Melbourne indie rocker Samsaruh spent her early teens busking with her guitar and released her first EP at 16 under her birth name. Now she’s accumulating a loyal fanbase throughout Australia and beyond. After releasing nine singles over the course of two years, and lending her voice and songwriting to other artists, Samsaruh dropped the EP Elysian in August. Written in Los Angeles during the first half of 2019, Elysian features a variety of tones, from pop rock bops to cinematic ballads. There’s a sound for every listener.
The EP opens with the single “Crash Boom Pow!” Samsaruh’s airy backing vocals and a distant beat introduce this straight-forward self-empowerment track. Pulsing keyboards and loud bass drive this song, accentuating the simple (but effective) hook without drowning it out. It’s not Samsaruh’s most complex track, but the mix of synthetic and rock-and-roll textures sets the tone for the rest of the EP.
The next song “Powerlines,” another single, provides a welcome jolt of electricity. Samsaruh’s voice stays in midtone where it is often strongest. When she sings “You love control and I love the powerlines,” the contrast between her breathy upper register during the middle-eights is astounding; when she kicks it into high gear, her pipes don’t quit. Some of her tone and delivery sounds similar to other powerhouse vocalists Florence Welch and Kimbra.
More of Samsaruh’s swagger, heard in doses on the previous two tracks, comes out in full bloom on the self-assured “Glory Days.” The charisma and confidence seen in her live performances shines brightest on this track; capturing that kind of energy in studio is a challenge for more seasoned artists, but Samsaruh succeeds here. It’s a delicious, catchy highlight bridging the emotional halves of this EP together.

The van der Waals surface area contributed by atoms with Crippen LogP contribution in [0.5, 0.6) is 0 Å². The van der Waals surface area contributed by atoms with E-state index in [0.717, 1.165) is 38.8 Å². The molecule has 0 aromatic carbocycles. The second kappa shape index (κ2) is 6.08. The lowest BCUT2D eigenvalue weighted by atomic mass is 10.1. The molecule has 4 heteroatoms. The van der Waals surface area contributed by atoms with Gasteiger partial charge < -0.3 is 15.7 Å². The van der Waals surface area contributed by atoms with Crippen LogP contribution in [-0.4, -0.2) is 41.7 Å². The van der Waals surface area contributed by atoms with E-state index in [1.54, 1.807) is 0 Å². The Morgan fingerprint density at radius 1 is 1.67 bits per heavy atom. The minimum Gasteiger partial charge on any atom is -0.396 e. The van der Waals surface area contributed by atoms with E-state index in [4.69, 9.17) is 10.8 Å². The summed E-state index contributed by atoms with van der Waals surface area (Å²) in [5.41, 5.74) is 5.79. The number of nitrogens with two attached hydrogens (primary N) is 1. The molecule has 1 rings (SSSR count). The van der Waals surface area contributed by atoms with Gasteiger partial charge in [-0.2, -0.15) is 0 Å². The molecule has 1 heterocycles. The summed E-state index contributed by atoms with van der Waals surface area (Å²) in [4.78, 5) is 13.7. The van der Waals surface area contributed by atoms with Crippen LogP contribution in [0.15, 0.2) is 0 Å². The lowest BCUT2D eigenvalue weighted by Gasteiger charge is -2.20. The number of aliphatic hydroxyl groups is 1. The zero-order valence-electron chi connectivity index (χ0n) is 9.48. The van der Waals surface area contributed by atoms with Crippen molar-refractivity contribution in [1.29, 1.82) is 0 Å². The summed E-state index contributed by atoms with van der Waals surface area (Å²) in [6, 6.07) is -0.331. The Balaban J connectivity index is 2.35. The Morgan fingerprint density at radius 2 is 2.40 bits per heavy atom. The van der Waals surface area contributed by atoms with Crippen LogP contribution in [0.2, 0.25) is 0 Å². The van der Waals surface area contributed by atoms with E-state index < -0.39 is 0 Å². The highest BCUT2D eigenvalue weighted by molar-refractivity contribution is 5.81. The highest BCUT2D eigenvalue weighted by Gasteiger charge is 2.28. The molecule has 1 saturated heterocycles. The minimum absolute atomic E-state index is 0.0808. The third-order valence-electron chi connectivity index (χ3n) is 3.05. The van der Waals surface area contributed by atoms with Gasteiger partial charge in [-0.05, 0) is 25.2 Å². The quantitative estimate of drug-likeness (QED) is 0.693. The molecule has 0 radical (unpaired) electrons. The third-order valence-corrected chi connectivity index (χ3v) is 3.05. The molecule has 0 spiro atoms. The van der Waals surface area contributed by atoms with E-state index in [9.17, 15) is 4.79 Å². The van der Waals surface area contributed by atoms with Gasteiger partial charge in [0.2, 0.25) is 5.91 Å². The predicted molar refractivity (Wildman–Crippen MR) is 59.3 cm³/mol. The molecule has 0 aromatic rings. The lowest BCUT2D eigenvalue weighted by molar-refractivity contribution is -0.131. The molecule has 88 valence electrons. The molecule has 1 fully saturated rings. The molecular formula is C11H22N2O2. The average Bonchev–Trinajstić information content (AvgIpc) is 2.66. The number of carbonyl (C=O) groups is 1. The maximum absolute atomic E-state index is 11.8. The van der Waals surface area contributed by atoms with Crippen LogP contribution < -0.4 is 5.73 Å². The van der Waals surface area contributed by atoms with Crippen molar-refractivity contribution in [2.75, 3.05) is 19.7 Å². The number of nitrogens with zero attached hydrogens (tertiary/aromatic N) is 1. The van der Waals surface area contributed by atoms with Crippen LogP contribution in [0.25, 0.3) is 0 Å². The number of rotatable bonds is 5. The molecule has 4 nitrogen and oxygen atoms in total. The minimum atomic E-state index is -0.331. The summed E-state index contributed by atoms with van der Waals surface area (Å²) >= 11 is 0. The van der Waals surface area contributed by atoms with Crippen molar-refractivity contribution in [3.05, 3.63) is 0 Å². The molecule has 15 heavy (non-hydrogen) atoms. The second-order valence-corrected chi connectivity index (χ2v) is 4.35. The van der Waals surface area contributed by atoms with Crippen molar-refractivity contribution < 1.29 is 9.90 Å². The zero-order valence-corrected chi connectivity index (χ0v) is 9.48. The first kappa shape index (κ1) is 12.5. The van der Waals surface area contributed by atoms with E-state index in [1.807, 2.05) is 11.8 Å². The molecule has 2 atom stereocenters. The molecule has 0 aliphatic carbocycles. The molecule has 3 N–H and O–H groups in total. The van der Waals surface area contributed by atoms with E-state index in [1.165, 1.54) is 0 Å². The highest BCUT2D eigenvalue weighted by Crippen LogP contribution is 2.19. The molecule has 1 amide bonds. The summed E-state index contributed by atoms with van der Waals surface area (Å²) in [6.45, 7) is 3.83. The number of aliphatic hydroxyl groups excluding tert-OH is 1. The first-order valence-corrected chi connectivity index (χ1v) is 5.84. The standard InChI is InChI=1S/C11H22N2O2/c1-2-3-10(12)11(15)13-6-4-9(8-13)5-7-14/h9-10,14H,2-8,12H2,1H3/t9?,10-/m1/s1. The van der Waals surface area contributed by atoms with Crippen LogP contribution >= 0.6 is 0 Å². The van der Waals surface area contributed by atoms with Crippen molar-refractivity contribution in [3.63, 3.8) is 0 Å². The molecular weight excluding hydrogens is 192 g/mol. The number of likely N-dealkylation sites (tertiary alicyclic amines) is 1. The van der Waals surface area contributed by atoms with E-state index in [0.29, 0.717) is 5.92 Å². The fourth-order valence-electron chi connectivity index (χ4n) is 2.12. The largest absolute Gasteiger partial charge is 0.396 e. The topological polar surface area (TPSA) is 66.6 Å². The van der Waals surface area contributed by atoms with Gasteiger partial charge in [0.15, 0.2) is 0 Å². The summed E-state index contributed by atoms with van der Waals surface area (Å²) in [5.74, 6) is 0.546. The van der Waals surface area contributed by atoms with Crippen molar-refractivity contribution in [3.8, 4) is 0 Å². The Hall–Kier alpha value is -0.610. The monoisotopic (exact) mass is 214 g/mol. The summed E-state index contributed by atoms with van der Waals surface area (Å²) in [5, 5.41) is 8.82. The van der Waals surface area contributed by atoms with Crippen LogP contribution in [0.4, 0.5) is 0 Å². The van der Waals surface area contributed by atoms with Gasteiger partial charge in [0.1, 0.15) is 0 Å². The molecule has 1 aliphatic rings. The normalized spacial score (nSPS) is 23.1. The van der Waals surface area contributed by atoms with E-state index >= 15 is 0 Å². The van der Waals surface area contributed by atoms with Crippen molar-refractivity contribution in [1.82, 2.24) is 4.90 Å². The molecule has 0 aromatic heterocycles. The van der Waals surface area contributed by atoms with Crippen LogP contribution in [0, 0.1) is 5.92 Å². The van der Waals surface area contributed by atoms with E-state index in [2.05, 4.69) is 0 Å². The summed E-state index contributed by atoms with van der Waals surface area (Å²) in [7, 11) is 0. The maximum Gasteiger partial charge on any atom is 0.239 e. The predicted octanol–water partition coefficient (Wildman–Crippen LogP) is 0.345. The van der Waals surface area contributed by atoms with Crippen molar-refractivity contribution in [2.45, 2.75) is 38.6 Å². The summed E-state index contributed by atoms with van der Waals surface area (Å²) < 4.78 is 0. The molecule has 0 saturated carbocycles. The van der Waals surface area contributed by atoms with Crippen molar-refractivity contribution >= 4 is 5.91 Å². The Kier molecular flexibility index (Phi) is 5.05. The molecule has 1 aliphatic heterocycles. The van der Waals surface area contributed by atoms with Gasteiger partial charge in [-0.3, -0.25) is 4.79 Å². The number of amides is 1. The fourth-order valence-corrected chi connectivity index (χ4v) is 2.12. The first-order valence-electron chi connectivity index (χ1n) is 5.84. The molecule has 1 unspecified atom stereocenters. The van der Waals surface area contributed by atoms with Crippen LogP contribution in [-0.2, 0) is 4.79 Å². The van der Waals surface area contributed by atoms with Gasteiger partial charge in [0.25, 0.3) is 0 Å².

The EP takes a turn for the tender on the last two tracks. “I Guess That Makes Two” makes the most use of Samsaruh’s upper register. She sounds fragile and vulnerable on these choruses, singing so gently her sweet vibrato and husky high notes come through to moving effect. It transitions well into the closing track “Million Years,” a cinematic ballad built on buzzing synths and understated echoing backing vocals. She writes about a lover’s “vicious words” and lies on this track, but sounds more determined than defeated by them. Her songs exist to build her and others back up after being torn down, not to continue the demolition in someone else’s stead.
Samsaruh’s unique mixture of pop and rock sound presents an opportunity: to lean into the genres she’s experimenting with, either for the rawer or more polished. With her keen ear for hooks, percussion, and powerful vocals, whatever direction this rising star chooses will suit her fine.